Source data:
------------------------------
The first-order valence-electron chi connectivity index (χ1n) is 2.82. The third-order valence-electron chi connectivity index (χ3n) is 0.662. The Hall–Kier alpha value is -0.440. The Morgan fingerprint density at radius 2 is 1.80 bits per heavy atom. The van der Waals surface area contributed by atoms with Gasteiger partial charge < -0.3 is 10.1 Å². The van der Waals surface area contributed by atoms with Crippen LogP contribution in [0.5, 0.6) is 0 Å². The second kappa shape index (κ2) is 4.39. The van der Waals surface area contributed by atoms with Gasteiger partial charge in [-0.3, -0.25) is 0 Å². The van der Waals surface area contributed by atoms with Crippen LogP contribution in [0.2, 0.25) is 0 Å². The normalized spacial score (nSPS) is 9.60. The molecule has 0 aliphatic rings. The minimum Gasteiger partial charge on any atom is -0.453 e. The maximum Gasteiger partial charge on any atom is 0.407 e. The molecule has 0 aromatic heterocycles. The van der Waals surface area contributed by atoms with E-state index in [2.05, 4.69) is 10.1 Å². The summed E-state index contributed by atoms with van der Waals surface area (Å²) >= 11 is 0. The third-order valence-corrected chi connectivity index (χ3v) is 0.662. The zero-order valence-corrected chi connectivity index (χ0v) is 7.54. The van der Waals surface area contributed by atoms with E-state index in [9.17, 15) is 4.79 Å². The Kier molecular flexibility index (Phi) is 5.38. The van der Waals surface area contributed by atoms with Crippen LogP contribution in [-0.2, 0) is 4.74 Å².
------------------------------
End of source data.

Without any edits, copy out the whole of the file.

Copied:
The first-order valence-electron chi connectivity index (χ1n) is 2.82. The third-order valence-electron chi connectivity index (χ3n) is 0.662. The Hall–Kier alpha value is -0.440. The Morgan fingerprint density at radius 2 is 1.80 bits per heavy atom. The van der Waals surface area contributed by atoms with Gasteiger partial charge < -0.3 is 10.1 Å². The van der Waals surface area contributed by atoms with Crippen LogP contribution in [0.5, 0.6) is 0 Å². The second kappa shape index (κ2) is 4.39. The van der Waals surface area contributed by atoms with Gasteiger partial charge in [-0.3, -0.25) is 0 Å². The van der Waals surface area contributed by atoms with Crippen LogP contribution in [0.2, 0.25) is 0 Å². The normalized spacial score (nSPS) is 9.60. The molecule has 0 aliphatic rings. The minimum Gasteiger partial charge on any atom is -0.453 e. The maximum Gasteiger partial charge on any atom is 0.407 e. The molecule has 0 aromatic heterocycles. The van der Waals surface area contributed by atoms with E-state index in [2.05, 4.69) is 10.1 Å². The summed E-state index contributed by atoms with van der Waals surface area (Å²) >= 11 is 0. The third-order valence-corrected chi connectivity index (χ3v) is 0.662. The zero-order valence-corrected chi connectivity index (χ0v) is 7.54. The van der Waals surface area contributed by atoms with E-state index in [9.17, 15) is 4.79 Å². The Kier molecular flexibility index (Phi) is 5.38. The van der Waals surface area contributed by atoms with Crippen LogP contribution in [-0.2, 0) is 4.74 Å².